Experts say funds are unwilling to take major risk on projects
Private equity (PE) investors continue to be cautious while investing in real estate assets, evident from the astronomical rise of mezzanine finance, or what is also known as structured debt. According to Cushman and Wakefield, five years back in 2010, 29% deals in the private equity real estate (PERE) space were in the form of structured debt, whereas in 2015, 72% transactions were made via mezzanine or structured finance. During 2015, total PE investments made to the sector stood at $3.96 billion. Since 2010, PERE investments have grown by 30% in the past five years.
As much as the sector is strapped for cash at the moment, industry experts say the rise of mezzanine debt indicates funds are unwilling to take major risk on projects and are weighing in on risk reward ratios more cautiously than before. Unlike equity, structured debt allows investors to exit investments with a predetermined rate of return.
While companies would need to fork out 13-14% as interest on loans, PE funds demand a return of between 16% and 18%, which are lower than the returns of 27-30% they can make from equity investments in residential properties.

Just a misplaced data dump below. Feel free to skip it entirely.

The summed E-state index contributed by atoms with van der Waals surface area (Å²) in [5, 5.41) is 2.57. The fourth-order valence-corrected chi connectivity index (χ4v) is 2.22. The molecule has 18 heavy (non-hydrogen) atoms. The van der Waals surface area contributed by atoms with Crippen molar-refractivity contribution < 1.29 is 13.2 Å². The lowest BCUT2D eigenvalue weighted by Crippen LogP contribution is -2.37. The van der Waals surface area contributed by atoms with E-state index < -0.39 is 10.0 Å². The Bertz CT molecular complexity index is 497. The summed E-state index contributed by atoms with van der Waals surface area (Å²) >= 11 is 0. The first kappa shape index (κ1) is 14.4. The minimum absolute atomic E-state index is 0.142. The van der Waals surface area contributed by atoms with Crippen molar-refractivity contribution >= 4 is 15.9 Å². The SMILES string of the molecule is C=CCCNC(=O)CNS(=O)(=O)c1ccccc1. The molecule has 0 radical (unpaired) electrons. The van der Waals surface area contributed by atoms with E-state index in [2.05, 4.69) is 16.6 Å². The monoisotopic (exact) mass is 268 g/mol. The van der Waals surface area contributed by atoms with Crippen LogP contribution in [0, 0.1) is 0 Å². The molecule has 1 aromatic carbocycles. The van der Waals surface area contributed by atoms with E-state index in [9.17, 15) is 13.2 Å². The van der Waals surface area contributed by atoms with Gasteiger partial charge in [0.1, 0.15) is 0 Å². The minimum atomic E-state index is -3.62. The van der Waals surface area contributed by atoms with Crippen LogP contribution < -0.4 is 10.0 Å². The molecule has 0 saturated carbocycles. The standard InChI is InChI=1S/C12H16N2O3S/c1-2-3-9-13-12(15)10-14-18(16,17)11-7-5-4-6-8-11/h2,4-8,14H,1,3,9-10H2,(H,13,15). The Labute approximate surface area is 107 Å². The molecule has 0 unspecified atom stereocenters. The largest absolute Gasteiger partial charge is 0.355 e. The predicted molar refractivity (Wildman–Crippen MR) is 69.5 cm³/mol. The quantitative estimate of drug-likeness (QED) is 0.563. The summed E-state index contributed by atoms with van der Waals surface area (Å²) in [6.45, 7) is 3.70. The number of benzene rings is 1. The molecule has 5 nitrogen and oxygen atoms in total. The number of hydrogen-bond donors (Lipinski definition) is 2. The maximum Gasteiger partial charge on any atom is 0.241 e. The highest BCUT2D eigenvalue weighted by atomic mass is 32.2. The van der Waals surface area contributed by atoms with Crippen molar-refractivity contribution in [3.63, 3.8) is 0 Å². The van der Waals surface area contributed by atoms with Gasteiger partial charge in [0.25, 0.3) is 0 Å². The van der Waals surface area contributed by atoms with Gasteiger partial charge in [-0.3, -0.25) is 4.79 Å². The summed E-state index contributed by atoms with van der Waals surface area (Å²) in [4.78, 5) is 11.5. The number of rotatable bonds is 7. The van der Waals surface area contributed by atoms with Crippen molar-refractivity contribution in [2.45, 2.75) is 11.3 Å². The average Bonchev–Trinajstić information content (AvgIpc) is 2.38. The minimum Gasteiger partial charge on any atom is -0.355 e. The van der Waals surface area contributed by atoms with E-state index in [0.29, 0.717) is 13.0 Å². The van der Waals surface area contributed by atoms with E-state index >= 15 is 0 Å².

But the risks of buying an equity stake are too high now, given the real estate companies are not in the best of financial health. “Structured debt has the advantage that developers do not have to attach projects as a collateral to raise capital,” says Sumeet Abrol, partner at Grant Thornton. The sector, in recent years, has underperformed and returns on equity investments have dropped, making funds more cautious, Abrol adds.
Now that PE deals in the office space have picked up pace, it is not surprising much of it is anticipated in the form of debt. So far it is only institutional funds that have ploughed equity money into marquee income-generating assets, but now domestic players are also gearing up to take position in under-construction projects.
“We will primarily fund projects through construction financing and senior secured debt,” said Khushru Jijina, managing director at Piramal Fund Management. Typically, these projects are funded by banks, with interest rates in early teens. “We feel we can be more competitive than banks — with the difference mainly coming through customised repayment schedules, staggering payments, working around COD requirements that most banks are forced to to adhere to, flexibility in interim interest servicing, etc,” Jijina added.